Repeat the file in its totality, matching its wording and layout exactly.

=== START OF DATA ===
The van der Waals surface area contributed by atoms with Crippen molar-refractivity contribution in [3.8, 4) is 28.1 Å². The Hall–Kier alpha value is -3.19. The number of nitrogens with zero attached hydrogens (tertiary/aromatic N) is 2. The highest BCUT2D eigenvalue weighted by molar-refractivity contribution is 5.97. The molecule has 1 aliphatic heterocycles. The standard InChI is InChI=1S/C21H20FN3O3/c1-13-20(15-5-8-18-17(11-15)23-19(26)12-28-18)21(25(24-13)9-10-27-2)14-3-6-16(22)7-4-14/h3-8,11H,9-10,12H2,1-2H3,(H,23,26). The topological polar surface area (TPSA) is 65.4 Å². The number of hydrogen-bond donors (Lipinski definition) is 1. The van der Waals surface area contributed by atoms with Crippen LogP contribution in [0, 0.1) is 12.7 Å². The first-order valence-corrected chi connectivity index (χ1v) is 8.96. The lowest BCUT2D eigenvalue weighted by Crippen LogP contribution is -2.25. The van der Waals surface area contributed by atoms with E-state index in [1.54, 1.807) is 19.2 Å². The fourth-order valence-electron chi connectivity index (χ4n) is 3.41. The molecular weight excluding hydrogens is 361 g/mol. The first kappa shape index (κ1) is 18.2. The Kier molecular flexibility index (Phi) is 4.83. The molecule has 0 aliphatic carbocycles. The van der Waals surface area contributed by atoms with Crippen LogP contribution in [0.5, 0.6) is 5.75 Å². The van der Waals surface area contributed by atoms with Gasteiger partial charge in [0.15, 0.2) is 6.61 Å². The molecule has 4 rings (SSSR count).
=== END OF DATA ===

The van der Waals surface area contributed by atoms with Crippen molar-refractivity contribution in [3.8, 4) is 28.1 Å². The Hall–Kier alpha value is -3.19. The number of nitrogens with zero attached hydrogens (tertiary/aromatic N) is 2. The highest BCUT2D eigenvalue weighted by molar-refractivity contribution is 5.97. The molecule has 1 aliphatic heterocycles. The standard InChI is InChI=1S/C21H20FN3O3/c1-13-20(15-5-8-18-17(11-15)23-19(26)12-28-18)21(25(24-13)9-10-27-2)14-3-6-16(22)7-4-14/h3-8,11H,9-10,12H2,1-2H3,(H,23,26). The topological polar surface area (TPSA) is 65.4 Å². The number of hydrogen-bond donors (Lipinski definition) is 1. The van der Waals surface area contributed by atoms with Crippen LogP contribution in [0, 0.1) is 12.7 Å². The first-order valence-corrected chi connectivity index (χ1v) is 8.96. The lowest BCUT2D eigenvalue weighted by Crippen LogP contribution is -2.25. The van der Waals surface area contributed by atoms with E-state index in [1.54, 1.807) is 19.2 Å². The fourth-order valence-electron chi connectivity index (χ4n) is 3.41. The molecular weight excluding hydrogens is 361 g/mol. The first kappa shape index (κ1) is 18.2. The Kier molecular flexibility index (Phi) is 4.83. The molecule has 0 aliphatic carbocycles. The van der Waals surface area contributed by atoms with Crippen LogP contribution in [0.5, 0.6) is 5.75 Å². The van der Waals surface area contributed by atoms with Gasteiger partial charge in [0.15, 0.2) is 6.61 Å². The molecule has 4 rings (SSSR count).